Thursday, July 23, 2009

Memo To Robert Gibbs

Image credit: Cujo359

There are such things as transcripts, which are pieces of paper or hard disk that contain the words a President says in a press conference.

This morning, Robert Gibbs, President Obama's press secretary, was quoted as saying this at this morning's White House press conference:

White House press secretary Robert Gibbs told reports that President Obama does not regret his comments last night about the arrest of Prof. Henry Louis Gates -- and that Obama was not calling the officers stupid.

"Let me be clear," said Gibbs. "He was not calling the officer stupid, okay? He was denoting that . . . at a certain point the situation got far out of hand, and I think all sides understand that."

Gibbs: Obama Did Not Call Police Officers Stupid In Gates Case

Here's what the President said last night, according to both the transcript by Lynn Sweet, the reporter who asked the question, and CBS:

Now, I don't know, not having been there and not seeing all the facts, what role race played in that, but I think it's fair to say, number one, any of us would be pretty angry; number two, that the Cambridge Police acted stupidly in arresting somebody when there was already proof that they were in their own home; and number three, what I think we know separate and apart from this incident is that there is a long history in this country of African Americans and Latinos being stopped by law enforcement disproportionately. That's just a fact.

Transcript: Obama's News Conference

[emphasis added]

The President accused the police of doing something stupid. There's no doubt about that in the mind of anyone who clearly understood what he said. There are really only two honest choices here, either:

  • Admit the statement was wrong

  • Stick to it, until and unless you've been proved wrong to your satisfaction

Trying to weasel-word your way out of it isn't going to do it.

I'm not trying to defend the actions of the officers involved. I explained my attitude about these sorts of incidents a few months ago:

Police work is stressful and potentially dangerous. As part of their work, police officers often have to ask questions and do things to us citizens that we find annoying or even painful. People who can't do that work without losing their composure and behaving emotionally or irrationally shouldn't be doing it. Any police department that can't or won't investigate complaints against its officers is a potential danger to the people it's supposed to be protecting. In a time when both the presence of law enforcement and their power to monitor us are on the increase, it's especially so.

Today, We're All Driving While Black

I have no patience for police departments that don't try to rein in or weed out officers who can't do the job properly. That's part of the reason I find the quote from Gibbs so irritating. It only serves to make the President less authoritative on this subject, and we need both clarity and certainty here, not waffling.

Unfortunately, President Obama admitted that he was speaking without knowing all the facts. I can't imagine why the police thought a small, middle-aged man who walks with a cane and was clearly inside his own house was a danger to the public, but it's possible they had reason. Without knowing that part of the story, I'm going to reserve judgment on this, and the President would have been wise to do the same. Nevertheless, he spoke, and trying to pretend he didn't say what he said isn't going to help.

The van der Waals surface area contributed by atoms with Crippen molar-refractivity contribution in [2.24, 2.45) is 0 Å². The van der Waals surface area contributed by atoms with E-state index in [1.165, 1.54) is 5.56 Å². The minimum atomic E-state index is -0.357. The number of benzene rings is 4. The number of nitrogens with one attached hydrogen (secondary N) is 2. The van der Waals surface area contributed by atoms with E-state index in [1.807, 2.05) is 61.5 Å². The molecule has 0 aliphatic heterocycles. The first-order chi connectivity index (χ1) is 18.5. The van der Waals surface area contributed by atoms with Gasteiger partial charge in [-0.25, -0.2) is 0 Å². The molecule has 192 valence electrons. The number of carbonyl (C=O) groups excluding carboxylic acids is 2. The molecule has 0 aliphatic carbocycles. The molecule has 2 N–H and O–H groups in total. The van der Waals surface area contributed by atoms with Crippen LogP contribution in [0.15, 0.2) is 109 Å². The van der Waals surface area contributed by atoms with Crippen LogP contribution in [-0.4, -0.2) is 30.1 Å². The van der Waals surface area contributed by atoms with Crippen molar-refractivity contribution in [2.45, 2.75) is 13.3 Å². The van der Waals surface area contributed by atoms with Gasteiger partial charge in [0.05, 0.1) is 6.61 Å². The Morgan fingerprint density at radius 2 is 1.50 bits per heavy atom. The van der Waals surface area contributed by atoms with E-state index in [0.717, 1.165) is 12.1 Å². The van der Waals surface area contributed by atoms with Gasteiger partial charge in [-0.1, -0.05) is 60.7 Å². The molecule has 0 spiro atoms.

This is yet another example of how you can't have things both ways. Maybe it's time President Van Pelt stopped trying.

UPDATE: At FireDogLake, bmaz writes from the point of view of an attorney who has experience with false arrest cases:

Via Rayne's link to DKos in comments, and the Boston Globe, the Statement of Facts from the official police report [(PDF)] in the Gates arrest:

On Thursday July 16, 2009, Henry Gates, Jr. ___ of ___ Ware Street, Cambridge, MA) was placed under arrest at __ Ware Street, after being observed exhibiting loud and tumultuous behavior, in a public place, directed at a uniformed police officer who was present investigating a report of a crime in progress. These actions on behalf of Gates served no legitimate purpose and caused citizens passing by this location to stop and take notice while appearing surprised and alarmed.

Signed: Sgt. James Crowley

And therein lies the problem for Sergeant Crowley and the Cambridge PD. It was a patently illegal and insufficient arrest from the start. Gates is arrested for disturbing the peace - of Sergeant Crowley. See the words "directed at a uniformed officer"? This is the epitome of contempt of cop, and that is an illegal and unconstitutional arrest. What is not contained in the statement of facts is any reference to an identifiable citizen/member of the public being disturbed. None whatsoever.

Henry Louis Gates’ Contempt Of Cop

[link from original]

I've read the links I provided earlier, plus some other news reports, and I've decided. This was a case of stupid police work. The cops should have walked away. It's a tough thing to do when you're just doing your job and catching crap for it, but that's what they should have done.

That doesn't change my mind about either what President Obama said last night, nor about the attempt to retract it this morning. The former wasn't handled well, and the latter just makes it all look really silly. Stick to your guns or admit you're wrong - people will respect that. They won't respect trying to have it both ways once you've said something like this.

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